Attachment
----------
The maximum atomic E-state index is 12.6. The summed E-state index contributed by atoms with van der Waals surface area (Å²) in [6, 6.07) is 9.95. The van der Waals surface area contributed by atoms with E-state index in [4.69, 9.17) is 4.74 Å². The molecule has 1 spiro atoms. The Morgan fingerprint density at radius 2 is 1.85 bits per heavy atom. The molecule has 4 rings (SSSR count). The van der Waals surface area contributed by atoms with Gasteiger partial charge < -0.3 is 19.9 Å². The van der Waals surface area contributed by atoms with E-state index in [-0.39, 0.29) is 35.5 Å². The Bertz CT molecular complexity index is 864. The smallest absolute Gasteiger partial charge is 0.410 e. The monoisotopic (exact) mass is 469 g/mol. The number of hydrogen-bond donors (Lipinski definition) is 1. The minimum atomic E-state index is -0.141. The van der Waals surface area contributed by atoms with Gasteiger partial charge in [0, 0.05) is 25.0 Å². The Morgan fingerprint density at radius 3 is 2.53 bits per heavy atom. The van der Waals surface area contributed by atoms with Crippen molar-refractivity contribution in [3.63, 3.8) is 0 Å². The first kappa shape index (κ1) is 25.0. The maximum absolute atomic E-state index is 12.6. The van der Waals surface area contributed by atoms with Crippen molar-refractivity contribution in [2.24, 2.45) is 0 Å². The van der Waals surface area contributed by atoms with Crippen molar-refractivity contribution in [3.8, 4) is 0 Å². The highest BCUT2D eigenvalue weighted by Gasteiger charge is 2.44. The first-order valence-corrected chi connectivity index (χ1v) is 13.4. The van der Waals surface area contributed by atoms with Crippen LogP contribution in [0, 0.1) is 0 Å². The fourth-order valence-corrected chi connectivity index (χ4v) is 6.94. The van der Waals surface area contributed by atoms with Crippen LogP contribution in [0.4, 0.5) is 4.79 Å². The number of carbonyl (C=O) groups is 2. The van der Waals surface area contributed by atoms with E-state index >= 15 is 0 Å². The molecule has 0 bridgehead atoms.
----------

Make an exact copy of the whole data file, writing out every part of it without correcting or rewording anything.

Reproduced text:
The maximum atomic E-state index is 12.6. The summed E-state index contributed by atoms with van der Waals surface area (Å²) in [6, 6.07) is 9.95. The van der Waals surface area contributed by atoms with E-state index in [4.69, 9.17) is 4.74 Å². The molecule has 1 spiro atoms. The Morgan fingerprint density at radius 2 is 1.85 bits per heavy atom. The molecule has 4 rings (SSSR count). The van der Waals surface area contributed by atoms with Gasteiger partial charge < -0.3 is 19.9 Å². The van der Waals surface area contributed by atoms with E-state index in [-0.39, 0.29) is 35.5 Å². The Bertz CT molecular complexity index is 864. The smallest absolute Gasteiger partial charge is 0.410 e. The monoisotopic (exact) mass is 469 g/mol. The number of hydrogen-bond donors (Lipinski definition) is 1. The minimum atomic E-state index is -0.141. The van der Waals surface area contributed by atoms with Gasteiger partial charge in [0, 0.05) is 25.0 Å². The Morgan fingerprint density at radius 3 is 2.53 bits per heavy atom. The van der Waals surface area contributed by atoms with Crippen molar-refractivity contribution in [3.63, 3.8) is 0 Å². The first kappa shape index (κ1) is 25.0. The maximum absolute atomic E-state index is 12.6. The van der Waals surface area contributed by atoms with Crippen molar-refractivity contribution in [2.24, 2.45) is 0 Å². The van der Waals surface area contributed by atoms with Crippen molar-refractivity contribution in [3.8, 4) is 0 Å². The highest BCUT2D eigenvalue weighted by Gasteiger charge is 2.44. The first-order valence-corrected chi connectivity index (χ1v) is 13.4. The van der Waals surface area contributed by atoms with Crippen LogP contribution in [0, 0.1) is 0 Å². The fourth-order valence-corrected chi connectivity index (χ4v) is 6.94. The van der Waals surface area contributed by atoms with Crippen LogP contribution in [0.4, 0.5) is 4.79 Å². The number of carbonyl (C=O) groups is 2. The van der Waals surface area contributed by atoms with E-state index >= 15 is 0 Å². The molecule has 0 bridgehead atoms.